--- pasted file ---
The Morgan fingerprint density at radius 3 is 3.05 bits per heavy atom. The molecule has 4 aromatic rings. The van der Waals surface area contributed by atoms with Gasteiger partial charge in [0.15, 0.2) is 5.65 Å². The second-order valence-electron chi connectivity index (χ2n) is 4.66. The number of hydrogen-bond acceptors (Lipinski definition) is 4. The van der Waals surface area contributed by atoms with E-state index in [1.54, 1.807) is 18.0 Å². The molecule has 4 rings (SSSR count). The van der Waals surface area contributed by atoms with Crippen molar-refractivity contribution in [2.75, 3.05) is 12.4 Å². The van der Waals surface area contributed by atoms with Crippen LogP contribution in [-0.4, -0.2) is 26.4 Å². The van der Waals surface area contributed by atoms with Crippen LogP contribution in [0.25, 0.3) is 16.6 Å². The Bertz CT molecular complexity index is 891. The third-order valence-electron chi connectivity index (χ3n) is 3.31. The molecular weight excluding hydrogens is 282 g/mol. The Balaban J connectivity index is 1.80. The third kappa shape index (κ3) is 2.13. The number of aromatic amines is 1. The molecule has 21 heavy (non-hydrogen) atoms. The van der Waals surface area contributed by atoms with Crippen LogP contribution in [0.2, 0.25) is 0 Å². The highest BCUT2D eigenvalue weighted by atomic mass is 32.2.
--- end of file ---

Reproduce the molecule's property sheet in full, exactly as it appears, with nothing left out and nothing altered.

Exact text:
The Morgan fingerprint density at radius 3 is 3.05 bits per heavy atom. The molecule has 4 aromatic rings. The van der Waals surface area contributed by atoms with Gasteiger partial charge in [0.15, 0.2) is 5.65 Å². The second-order valence-electron chi connectivity index (χ2n) is 4.66. The number of hydrogen-bond acceptors (Lipinski definition) is 4. The van der Waals surface area contributed by atoms with E-state index in [1.54, 1.807) is 18.0 Å². The molecule has 4 rings (SSSR count). The van der Waals surface area contributed by atoms with Crippen molar-refractivity contribution in [2.75, 3.05) is 12.4 Å². The van der Waals surface area contributed by atoms with Crippen LogP contribution in [-0.4, -0.2) is 26.4 Å². The van der Waals surface area contributed by atoms with Crippen LogP contribution in [0.25, 0.3) is 16.6 Å². The Bertz CT molecular complexity index is 891. The third-order valence-electron chi connectivity index (χ3n) is 3.31. The molecular weight excluding hydrogens is 282 g/mol. The Balaban J connectivity index is 1.80. The third kappa shape index (κ3) is 2.13. The number of aromatic amines is 1. The molecule has 21 heavy (non-hydrogen) atoms. The van der Waals surface area contributed by atoms with Crippen LogP contribution in [0.2, 0.25) is 0 Å². The highest BCUT2D eigenvalue weighted by atomic mass is 32.2.